Bestisan Powered Down Firing Subwoofer SW65C Review

Bestisan Powered Down Firing Subwoofer SW65C Review

Buy it at Amazon: Bestisan Powered Down Firing Subwoofer SW65C [Affiliate Link]

Takeaway: Capable of producing adequate bass tones to fill in mains gap, however, lacks significant power and ultra low end support for a truly immersive physical and auditory experience.

The subwoofer comes with a 5 ft long RCA to 3.5mm jack audio cable, wall power adapter with 5 ft cord, and a quick start manual. The housing measures 9.25” square and 13” H. The body is made from a plastic coated MDF and weighs about 9 lbs. The subwoofer has a 2.5” reflex port in the back and the 60 Watt 6.5” driver for the sub is located on the bottom as it is down-firing and has a frequency response range of 40 Hz to 250 Hz. The four feet keep the sub 1” off the ground, so the sound can spread and have rubber feet for decoupling and stabilization.

On the back you have the controls. There’s a power button , LED status indicator, Aux out port, RCA line in with the left input as the low-frequency effects or LFE channel, volume dial, low pass crossover adjustment dial from 60 – 250Hz, 0 or 180 degree phase switch, and DC in power port. For me, since I’ll be putting the subwoofer on the same side of the room as my mains, I’ll keep the phase setting on 0 and as my receiver will be handling the crossover, I’ll dial the low pass cutoff frequency to the highest setting.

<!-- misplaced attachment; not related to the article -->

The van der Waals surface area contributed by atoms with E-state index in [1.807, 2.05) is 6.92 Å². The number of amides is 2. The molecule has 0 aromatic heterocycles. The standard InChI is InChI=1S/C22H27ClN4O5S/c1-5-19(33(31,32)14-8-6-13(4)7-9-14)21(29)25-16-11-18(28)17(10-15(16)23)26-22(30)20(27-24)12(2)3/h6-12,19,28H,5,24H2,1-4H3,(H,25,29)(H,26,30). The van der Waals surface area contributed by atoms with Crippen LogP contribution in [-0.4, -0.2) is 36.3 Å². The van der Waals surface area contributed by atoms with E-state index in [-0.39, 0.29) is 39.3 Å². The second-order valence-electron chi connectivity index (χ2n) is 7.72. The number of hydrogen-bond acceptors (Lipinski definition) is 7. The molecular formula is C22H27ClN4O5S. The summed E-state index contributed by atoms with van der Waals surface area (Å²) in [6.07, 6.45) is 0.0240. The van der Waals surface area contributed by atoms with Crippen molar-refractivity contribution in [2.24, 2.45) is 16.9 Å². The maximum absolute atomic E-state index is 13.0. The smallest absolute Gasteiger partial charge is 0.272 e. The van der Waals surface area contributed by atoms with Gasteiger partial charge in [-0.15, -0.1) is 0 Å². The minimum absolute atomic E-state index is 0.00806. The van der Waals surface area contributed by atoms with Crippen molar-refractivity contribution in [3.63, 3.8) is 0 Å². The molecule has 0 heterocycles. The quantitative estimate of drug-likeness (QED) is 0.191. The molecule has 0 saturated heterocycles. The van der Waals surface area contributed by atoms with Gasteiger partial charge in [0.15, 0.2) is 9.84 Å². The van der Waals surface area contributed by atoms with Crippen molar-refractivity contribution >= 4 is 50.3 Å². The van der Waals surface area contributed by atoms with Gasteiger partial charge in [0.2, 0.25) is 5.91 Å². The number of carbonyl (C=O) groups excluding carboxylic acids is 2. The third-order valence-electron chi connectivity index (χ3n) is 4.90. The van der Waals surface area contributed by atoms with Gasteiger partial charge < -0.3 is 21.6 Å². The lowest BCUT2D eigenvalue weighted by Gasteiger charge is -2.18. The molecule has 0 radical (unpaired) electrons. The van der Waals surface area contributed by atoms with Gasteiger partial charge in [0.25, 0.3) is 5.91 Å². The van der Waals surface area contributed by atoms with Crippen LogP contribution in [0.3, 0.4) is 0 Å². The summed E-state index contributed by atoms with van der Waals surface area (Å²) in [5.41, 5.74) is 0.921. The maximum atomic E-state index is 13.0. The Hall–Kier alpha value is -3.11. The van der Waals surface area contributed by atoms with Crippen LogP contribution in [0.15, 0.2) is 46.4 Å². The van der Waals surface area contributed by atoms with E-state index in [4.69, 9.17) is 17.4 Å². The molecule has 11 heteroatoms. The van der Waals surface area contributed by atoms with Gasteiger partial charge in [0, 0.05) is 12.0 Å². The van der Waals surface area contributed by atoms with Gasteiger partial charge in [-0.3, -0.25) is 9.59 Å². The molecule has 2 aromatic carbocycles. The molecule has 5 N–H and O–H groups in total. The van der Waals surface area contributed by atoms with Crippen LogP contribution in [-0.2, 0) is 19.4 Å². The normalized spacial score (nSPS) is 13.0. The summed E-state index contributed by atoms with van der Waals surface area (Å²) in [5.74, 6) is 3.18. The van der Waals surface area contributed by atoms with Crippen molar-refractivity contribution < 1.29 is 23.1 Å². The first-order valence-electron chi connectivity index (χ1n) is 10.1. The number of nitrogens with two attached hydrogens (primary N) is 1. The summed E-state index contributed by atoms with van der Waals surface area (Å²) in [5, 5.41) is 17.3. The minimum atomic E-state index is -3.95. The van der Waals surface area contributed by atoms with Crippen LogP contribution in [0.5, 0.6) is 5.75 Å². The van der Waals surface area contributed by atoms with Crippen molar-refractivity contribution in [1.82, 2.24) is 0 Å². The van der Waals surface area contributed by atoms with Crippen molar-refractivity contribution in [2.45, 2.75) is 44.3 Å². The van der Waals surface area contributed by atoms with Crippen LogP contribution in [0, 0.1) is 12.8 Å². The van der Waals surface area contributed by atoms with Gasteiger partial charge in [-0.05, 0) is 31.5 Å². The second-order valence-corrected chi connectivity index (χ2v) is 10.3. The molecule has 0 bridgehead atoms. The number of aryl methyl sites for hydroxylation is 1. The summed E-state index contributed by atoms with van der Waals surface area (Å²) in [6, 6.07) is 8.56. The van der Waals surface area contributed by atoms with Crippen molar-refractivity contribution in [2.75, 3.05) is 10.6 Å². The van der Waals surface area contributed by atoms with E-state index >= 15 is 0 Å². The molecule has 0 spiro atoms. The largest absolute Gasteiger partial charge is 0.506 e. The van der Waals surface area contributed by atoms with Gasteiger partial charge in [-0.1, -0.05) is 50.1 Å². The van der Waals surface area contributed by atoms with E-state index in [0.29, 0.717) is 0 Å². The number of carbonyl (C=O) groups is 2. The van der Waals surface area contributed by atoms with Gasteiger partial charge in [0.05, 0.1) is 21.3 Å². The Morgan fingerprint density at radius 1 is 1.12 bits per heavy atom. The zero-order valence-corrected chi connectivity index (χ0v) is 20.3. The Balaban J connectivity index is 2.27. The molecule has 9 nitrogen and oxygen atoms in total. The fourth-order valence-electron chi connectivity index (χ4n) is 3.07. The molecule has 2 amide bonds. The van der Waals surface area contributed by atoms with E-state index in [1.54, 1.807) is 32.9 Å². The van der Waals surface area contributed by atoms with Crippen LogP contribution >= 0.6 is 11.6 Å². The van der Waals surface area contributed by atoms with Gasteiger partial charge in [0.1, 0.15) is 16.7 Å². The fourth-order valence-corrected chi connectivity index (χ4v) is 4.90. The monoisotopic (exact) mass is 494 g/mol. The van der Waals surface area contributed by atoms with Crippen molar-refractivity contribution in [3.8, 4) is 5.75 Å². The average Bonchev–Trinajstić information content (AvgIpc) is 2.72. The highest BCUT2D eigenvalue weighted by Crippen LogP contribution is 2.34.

In a frequency test for the sub I found that although the device is only rated as low as 40 Hz, at 20 and 30 Hz, I did hear a little bit of sound being produced from the woofer, but it didn’t start to sound significant until we hit 40 Hz. As the frequency went higher there was a bit more volume produced, though it started to plateau and drop off after 120 Hz; if you’re looking for a cutoff value for this sub, depending on how low your mains can go, I’d target somewhere between 80 and 110 Hz.

When listening to a sub-boosted sound sample with and without the Bestisan sub turned on, the was a clear difference with the sub active in that the lower registers were more fully supported, and the bass tones and beat had more kick and weight to them. That’s to say the Bestisan sub does successfully add bass to the mix, which was somewhat lacking, even on my Hi-Fi Martin Logan bookshelf speakers; however, due to the limited size and power of the Bestisan sub and small amount of bass range extension over the speaker’s native lows of 56 Hz, it wasn't particularly a game-changing experience. I think the sub does a nice job at simply rounding out the sound and made my listening experience a little fuller and richer, but it didn't wow me with an impressive rumble.

Overall, if you’re looking for an inexpensive way to add some bass to a system that’s lacking in this area, the SW65C is an okay choice for those on a budget or with a small space that the amount of sound it outputs can fill. But if your space is large or you are willing to spend a little more, I’d shoot for a more solid 100Watt option like the Polk PSW10 which can deliver more immersive, body rumbling lows.

Buy it at Amazon: Bestisan Powered Down Firing Subwoofer SW65C [Affiliate Link]


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